Your Credit Score: What it means
Before they decide on the terms of your loan (which they base on their risk), lenders must discover two things about you: whether you can pay back the loan, and how committed you are to pay back the loan. To figure out your ability to repay, lenders look at your debt-to-income ratio. To assess your willingness to pay back the mortgage loan, they consult your credit score.
The most widely used credit scores are FICO scores, which were developed by Fair Isaac & Company, Inc. The FICO score ranges from 350 (very high risk) to 850 (low risk). For details on FICO, read more here.
Your credit score is a result of your history of repayment. They do not take into account income, savings, amount of down payment, or demographic factors like sex race, national origin or marital status. These scores were invented specifically for this reason. Credit scoring was developed as a way to take into account solely that which was relevant to a borrower's likelihood to pay back the lender.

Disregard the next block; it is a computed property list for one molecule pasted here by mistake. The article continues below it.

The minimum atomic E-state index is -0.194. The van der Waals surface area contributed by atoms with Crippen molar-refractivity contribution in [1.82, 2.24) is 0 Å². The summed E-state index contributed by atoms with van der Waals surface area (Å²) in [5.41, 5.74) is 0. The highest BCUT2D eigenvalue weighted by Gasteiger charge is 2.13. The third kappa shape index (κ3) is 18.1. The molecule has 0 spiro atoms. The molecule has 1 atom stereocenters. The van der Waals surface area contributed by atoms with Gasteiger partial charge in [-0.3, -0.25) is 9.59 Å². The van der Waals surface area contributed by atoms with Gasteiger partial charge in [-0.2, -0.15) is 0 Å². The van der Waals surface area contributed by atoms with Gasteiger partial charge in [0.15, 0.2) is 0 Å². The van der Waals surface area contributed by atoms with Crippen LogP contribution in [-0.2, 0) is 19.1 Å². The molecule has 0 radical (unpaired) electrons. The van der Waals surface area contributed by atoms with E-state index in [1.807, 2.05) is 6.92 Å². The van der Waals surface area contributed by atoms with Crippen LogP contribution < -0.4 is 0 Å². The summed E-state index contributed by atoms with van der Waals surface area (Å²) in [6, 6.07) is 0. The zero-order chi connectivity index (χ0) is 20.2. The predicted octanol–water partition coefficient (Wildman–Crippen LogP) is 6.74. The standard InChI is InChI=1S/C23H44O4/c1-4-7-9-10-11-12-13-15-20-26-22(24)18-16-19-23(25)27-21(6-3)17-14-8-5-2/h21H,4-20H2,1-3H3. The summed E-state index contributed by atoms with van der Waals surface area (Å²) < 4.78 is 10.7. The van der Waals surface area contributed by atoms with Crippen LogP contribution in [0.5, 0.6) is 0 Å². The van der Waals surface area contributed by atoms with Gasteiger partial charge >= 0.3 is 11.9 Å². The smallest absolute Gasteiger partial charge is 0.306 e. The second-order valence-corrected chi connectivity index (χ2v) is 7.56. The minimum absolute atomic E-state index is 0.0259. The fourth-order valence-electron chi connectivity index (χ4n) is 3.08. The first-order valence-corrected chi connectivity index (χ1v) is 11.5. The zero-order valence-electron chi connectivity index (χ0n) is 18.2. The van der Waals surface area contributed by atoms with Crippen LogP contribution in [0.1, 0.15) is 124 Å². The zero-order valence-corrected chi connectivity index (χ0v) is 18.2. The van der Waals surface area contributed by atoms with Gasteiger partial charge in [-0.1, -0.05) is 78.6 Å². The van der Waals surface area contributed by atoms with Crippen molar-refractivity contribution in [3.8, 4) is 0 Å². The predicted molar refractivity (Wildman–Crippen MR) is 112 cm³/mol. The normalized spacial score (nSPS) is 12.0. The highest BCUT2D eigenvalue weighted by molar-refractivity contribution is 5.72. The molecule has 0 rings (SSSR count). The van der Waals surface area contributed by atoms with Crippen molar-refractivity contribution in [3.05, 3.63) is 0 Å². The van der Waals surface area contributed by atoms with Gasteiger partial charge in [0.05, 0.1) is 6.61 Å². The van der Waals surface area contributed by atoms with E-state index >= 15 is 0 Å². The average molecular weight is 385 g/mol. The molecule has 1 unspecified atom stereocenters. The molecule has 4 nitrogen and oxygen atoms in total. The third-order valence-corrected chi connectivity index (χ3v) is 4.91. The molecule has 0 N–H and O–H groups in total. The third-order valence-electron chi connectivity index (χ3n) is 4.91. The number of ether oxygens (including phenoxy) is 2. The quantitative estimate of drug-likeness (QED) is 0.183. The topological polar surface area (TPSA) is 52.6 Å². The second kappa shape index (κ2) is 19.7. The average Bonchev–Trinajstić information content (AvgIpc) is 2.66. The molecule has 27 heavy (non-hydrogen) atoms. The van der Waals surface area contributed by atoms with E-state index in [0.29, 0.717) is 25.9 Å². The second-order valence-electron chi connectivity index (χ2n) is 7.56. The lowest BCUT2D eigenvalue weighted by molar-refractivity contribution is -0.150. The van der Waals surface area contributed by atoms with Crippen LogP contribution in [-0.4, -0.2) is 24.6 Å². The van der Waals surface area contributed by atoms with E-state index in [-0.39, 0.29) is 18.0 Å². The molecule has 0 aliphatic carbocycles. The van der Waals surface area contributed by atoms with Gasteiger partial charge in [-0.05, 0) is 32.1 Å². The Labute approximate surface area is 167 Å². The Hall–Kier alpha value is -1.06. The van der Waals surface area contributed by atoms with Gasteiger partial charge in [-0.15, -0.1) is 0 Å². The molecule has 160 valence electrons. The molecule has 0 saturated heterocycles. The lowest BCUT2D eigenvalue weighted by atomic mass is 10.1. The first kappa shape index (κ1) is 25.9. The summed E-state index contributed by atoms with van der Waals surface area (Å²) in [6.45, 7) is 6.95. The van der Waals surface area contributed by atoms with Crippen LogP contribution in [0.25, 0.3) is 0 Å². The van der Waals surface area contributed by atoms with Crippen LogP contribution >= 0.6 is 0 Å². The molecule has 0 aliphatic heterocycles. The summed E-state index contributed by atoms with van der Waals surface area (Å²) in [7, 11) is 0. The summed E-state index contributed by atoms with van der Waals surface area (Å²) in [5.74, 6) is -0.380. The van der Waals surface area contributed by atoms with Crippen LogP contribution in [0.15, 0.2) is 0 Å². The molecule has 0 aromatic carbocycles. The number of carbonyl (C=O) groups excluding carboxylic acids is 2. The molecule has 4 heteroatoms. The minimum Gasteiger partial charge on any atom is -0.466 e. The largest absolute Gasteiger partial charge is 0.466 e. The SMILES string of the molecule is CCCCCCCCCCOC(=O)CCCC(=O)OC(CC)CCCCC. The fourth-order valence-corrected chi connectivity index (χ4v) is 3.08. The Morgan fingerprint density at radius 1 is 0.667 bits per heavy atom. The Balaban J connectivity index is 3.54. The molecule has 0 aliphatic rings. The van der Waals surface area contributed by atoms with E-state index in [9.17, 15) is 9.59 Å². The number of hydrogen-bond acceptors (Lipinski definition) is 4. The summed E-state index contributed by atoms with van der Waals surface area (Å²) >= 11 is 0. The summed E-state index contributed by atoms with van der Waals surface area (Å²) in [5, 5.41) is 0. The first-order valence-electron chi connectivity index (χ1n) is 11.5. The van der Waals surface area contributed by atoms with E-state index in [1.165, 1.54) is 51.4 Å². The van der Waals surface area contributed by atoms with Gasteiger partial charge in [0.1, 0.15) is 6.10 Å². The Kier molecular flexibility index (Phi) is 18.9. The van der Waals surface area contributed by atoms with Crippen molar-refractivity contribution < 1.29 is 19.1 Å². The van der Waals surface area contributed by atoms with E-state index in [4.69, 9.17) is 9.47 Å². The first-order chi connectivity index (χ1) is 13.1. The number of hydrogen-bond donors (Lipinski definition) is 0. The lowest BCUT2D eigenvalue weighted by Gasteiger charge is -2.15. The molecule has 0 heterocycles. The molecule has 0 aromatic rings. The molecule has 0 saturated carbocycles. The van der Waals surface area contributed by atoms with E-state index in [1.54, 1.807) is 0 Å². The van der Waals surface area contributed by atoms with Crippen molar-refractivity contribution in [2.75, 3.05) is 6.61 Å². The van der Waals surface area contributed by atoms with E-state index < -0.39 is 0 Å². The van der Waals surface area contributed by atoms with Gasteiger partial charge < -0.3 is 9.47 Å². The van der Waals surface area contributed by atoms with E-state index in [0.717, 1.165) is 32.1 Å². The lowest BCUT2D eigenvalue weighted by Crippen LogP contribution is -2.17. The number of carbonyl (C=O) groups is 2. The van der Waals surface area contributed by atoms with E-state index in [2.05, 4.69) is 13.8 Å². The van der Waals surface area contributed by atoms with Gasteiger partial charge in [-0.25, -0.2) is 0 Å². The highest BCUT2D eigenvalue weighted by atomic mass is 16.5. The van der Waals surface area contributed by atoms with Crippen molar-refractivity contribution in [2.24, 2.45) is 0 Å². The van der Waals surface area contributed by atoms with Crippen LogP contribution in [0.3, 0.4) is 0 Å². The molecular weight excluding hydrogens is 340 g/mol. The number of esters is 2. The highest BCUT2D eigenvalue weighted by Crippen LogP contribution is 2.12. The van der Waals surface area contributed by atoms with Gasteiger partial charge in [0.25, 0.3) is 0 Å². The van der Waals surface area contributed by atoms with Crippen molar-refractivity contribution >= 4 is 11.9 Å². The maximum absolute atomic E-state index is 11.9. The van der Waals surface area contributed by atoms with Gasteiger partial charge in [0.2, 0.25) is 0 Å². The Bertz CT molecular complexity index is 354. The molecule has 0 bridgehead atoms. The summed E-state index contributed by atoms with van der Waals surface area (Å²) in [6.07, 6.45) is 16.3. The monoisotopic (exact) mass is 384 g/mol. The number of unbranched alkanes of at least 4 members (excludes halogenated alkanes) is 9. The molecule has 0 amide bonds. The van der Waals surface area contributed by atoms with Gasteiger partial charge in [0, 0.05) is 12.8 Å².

Deliquencies, payment behavior, debt level, length of credit history, types of credit and number of inquiries are all considered in credit scores. Your score is calculated wtih positive and negative items in your credit report. Late payments count against your score, but a consistent record of paying on time will improve it.
Your credit report must contain at least one account which has been open for six months or more, and at least one account that has been updated in the past six months for you to get a credit score. This payment history ensures that there is enough information in your credit to build a score. If you don't meet the minimum criteria for getting a credit score, you might need to work on your credit history prior to applying for a mortgage loan.